Agnes de Mille flying high as The Cowgirl in her "Rodeo." Photo by Semo, Courtesy DM Archives.

#TBT with Agnes de Mille

60 Years Ago This Month

In the April 1957 issue of Dance Magazine, we reported on that year's Dance Magazine Awards, one of which went to Agnes de Mille. The dancer-choreographer first leapt to prominence after choreographing—and starring in—her now-iconic Rodeo for the Ballet Russe de Monte Carlo in 1942. Lauded for its realism, the "cowboy ballet" was such a success that Rodgers and Hammerstein invited de Mille to choreograph the original Broadway production of Oklahoma! Accepting her award, she said, "I think the function of saying to somebody: 'You don't have to take leave of the human race in order to be interested in dancing. It's a normal expression for people' is a worthy one. I am glad to have had some part in doing that."

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TaraMarie Perri in tree pose at Storm King Art Center. Photo by Sophie Kuller, Courtesy Perri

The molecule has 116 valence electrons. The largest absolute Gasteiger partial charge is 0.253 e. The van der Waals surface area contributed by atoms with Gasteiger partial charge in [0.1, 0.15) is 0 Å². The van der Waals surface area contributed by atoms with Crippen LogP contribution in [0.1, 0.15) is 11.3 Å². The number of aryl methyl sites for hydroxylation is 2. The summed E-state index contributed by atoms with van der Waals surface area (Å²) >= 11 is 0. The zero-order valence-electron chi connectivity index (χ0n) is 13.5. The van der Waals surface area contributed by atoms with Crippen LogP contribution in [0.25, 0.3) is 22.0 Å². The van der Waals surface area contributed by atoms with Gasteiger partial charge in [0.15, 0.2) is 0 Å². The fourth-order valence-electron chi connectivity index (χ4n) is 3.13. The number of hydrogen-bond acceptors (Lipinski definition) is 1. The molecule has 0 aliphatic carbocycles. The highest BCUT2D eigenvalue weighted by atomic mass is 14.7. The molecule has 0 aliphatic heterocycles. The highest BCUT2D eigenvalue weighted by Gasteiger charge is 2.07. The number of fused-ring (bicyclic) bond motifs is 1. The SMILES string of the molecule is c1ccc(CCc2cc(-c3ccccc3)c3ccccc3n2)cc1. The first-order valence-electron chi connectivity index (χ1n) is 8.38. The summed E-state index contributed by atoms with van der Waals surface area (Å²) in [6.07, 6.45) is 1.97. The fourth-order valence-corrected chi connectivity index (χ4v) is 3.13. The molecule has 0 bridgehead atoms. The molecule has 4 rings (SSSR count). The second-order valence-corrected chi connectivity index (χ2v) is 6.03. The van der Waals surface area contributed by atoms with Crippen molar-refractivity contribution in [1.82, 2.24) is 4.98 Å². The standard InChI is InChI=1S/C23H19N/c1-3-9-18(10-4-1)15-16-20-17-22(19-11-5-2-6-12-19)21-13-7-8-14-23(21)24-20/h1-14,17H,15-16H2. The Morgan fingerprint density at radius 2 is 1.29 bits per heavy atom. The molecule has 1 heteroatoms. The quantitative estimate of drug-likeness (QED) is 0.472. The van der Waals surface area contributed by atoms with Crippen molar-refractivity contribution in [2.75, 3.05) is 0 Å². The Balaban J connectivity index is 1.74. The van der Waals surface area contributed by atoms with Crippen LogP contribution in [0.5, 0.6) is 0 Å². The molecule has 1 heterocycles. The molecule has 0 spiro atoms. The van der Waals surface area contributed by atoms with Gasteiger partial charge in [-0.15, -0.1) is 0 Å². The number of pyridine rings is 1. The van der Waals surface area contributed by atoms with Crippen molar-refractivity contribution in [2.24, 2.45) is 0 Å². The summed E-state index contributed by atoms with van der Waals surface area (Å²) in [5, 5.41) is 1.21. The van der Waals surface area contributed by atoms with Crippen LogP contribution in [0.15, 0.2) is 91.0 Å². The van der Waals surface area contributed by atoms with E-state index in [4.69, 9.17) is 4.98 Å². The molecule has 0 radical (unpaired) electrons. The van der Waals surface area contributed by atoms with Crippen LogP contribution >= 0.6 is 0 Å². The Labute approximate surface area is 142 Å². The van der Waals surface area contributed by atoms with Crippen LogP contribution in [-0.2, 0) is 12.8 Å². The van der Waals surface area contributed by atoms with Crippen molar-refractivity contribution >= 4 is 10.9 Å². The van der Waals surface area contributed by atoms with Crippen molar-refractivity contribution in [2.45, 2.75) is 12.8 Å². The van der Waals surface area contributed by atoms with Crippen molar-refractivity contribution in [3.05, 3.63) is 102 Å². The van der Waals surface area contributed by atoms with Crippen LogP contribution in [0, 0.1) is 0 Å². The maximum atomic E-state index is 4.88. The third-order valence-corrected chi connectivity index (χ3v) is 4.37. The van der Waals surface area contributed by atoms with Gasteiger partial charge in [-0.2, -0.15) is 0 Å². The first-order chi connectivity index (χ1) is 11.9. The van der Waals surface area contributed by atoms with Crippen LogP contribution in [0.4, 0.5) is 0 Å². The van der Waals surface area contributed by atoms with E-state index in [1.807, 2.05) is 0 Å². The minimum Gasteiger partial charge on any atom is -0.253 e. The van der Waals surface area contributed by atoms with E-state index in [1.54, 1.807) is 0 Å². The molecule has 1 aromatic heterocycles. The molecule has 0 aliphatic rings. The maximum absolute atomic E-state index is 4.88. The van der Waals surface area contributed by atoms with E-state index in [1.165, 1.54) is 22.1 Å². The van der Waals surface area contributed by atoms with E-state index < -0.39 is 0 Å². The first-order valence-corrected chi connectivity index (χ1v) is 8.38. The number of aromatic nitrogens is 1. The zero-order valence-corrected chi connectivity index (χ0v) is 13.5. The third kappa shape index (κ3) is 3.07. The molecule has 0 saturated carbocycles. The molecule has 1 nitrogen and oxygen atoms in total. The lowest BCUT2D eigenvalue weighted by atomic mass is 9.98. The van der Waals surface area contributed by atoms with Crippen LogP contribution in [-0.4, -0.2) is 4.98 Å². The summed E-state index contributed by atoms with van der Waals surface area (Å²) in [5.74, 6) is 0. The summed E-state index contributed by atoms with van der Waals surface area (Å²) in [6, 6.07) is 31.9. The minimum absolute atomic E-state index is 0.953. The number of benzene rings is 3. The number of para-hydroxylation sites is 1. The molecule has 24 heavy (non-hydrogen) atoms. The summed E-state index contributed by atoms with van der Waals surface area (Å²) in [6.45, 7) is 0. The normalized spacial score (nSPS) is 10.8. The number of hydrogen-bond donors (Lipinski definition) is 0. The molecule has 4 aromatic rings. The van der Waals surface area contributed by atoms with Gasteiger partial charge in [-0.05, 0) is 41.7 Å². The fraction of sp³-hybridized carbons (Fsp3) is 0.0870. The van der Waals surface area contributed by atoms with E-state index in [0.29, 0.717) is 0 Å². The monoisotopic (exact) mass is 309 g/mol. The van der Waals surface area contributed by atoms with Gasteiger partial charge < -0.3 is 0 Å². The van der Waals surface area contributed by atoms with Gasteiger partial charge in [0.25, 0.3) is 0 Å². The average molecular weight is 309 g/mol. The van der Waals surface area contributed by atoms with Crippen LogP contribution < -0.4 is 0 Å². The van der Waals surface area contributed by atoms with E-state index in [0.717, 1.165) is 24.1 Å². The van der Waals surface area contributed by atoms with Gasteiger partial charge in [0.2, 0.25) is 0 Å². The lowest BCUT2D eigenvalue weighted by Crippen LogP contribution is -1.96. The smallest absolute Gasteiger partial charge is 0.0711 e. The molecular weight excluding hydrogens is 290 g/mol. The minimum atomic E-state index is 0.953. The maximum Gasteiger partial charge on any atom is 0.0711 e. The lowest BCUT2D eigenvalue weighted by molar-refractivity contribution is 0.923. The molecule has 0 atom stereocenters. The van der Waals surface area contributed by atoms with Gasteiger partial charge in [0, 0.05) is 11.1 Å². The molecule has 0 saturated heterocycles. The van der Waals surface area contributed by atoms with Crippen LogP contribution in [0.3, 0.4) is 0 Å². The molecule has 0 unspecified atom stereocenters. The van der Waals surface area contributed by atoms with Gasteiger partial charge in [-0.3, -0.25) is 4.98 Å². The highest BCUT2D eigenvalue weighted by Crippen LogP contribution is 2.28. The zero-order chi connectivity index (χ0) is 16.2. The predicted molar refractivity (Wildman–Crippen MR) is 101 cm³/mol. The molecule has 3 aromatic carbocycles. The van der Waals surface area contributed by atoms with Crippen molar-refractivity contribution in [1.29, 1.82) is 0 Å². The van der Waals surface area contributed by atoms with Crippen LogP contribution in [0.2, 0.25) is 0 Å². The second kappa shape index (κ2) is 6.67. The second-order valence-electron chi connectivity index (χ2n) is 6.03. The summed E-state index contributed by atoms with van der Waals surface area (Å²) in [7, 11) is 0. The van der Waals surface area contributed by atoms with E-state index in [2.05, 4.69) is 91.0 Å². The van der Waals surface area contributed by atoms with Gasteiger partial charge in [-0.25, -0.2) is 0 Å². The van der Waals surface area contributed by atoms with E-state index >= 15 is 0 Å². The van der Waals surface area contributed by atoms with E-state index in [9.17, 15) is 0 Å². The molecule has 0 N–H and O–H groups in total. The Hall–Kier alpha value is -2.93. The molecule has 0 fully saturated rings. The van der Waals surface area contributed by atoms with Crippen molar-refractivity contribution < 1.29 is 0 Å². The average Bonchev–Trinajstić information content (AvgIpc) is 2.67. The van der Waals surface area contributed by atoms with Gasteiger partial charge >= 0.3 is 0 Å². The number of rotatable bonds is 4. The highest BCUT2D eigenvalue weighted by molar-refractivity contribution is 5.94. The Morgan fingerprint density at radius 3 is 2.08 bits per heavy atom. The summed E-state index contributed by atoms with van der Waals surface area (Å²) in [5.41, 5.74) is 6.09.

5 Self-Soothing Exercises You Can Do to Calm Your Anxiety

Physical stillness can be one of the hardest things to master in dance. But stillness in the bigger sense—like when your career and life are on hold—goes against every dancers' natural instincts.

"Dancers are less comfortable with stillness and change than most," says TaraMarie Perri, founder and director of Perri Institute for Mind and Body and Mind Body Dancer. "Through daily discipline, we are trained to move through space and are attracted to forward momentum. Simply put, dancers are far more comfortable when they have a sense of control over the movements and when life is 'in action.' "

To regain that sense of control, and soothe some of the anxiety most of us are feeling right now, it helps to do what we know best: Get back into our bodies. Certain movements and shapes can help ground us, calm our nervous system and bring us into the present.

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